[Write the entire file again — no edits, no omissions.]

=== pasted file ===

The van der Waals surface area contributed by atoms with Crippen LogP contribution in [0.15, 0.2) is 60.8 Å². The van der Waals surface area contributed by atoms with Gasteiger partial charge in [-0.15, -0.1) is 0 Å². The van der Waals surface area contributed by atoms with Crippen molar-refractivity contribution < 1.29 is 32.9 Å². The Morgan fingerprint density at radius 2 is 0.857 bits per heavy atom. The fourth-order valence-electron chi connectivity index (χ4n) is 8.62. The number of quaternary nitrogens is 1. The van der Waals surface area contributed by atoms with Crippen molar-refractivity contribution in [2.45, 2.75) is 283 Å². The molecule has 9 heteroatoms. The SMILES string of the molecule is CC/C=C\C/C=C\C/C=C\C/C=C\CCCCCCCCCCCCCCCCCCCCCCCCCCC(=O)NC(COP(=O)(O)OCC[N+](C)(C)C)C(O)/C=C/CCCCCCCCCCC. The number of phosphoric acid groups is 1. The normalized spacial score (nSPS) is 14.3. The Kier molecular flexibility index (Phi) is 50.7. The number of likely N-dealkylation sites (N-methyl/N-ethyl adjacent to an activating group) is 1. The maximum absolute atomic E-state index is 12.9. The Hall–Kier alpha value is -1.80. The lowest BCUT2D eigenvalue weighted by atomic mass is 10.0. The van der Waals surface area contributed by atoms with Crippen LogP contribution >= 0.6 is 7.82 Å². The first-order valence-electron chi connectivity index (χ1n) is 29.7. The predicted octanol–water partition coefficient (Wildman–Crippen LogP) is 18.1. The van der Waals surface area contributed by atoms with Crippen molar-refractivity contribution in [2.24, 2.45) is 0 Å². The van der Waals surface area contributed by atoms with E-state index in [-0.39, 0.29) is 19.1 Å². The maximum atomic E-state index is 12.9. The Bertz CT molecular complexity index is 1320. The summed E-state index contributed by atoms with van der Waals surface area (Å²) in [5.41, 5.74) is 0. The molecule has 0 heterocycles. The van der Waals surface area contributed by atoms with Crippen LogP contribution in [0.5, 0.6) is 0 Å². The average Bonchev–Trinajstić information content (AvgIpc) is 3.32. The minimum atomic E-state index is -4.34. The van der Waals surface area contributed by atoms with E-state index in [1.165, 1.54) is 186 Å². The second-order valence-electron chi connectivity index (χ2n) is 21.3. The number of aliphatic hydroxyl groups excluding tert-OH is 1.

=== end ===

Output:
The van der Waals surface area contributed by atoms with Crippen LogP contribution in [0.15, 0.2) is 60.8 Å². The van der Waals surface area contributed by atoms with Gasteiger partial charge in [-0.15, -0.1) is 0 Å². The van der Waals surface area contributed by atoms with Crippen molar-refractivity contribution < 1.29 is 32.9 Å². The Morgan fingerprint density at radius 2 is 0.857 bits per heavy atom. The fourth-order valence-electron chi connectivity index (χ4n) is 8.62. The number of quaternary nitrogens is 1. The van der Waals surface area contributed by atoms with Crippen molar-refractivity contribution in [2.45, 2.75) is 283 Å². The molecule has 9 heteroatoms. The SMILES string of the molecule is CC/C=C\C/C=C\C/C=C\C/C=C\CCCCCCCCCCCCCCCCCCCCCCCCCCC(=O)NC(COP(=O)(O)OCC[N+](C)(C)C)C(O)/C=C/CCCCCCCCCCC. The number of phosphoric acid groups is 1. The normalized spacial score (nSPS) is 14.3. The Kier molecular flexibility index (Phi) is 50.7. The number of likely N-dealkylation sites (N-methyl/N-ethyl adjacent to an activating group) is 1. The maximum absolute atomic E-state index is 12.9. The Hall–Kier alpha value is -1.80. The lowest BCUT2D eigenvalue weighted by atomic mass is 10.0. The van der Waals surface area contributed by atoms with Crippen LogP contribution >= 0.6 is 7.82 Å². The first-order valence-electron chi connectivity index (χ1n) is 29.7. The predicted octanol–water partition coefficient (Wildman–Crippen LogP) is 18.1. The van der Waals surface area contributed by atoms with Crippen molar-refractivity contribution in [2.24, 2.45) is 0 Å². The van der Waals surface area contributed by atoms with E-state index in [-0.39, 0.29) is 19.1 Å². The maximum atomic E-state index is 12.9. The Bertz CT molecular complexity index is 1320. The summed E-state index contributed by atoms with van der Waals surface area (Å²) in [5.41, 5.74) is 0. The molecule has 0 heterocycles. The van der Waals surface area contributed by atoms with Crippen LogP contribution in [0.5, 0.6) is 0 Å². The average Bonchev–Trinajstić information content (AvgIpc) is 3.32. The minimum atomic E-state index is -4.34. The van der Waals surface area contributed by atoms with E-state index in [1.165, 1.54) is 186 Å². The second-order valence-electron chi connectivity index (χ2n) is 21.3. The number of aliphatic hydroxyl groups excluding tert-OH is 1.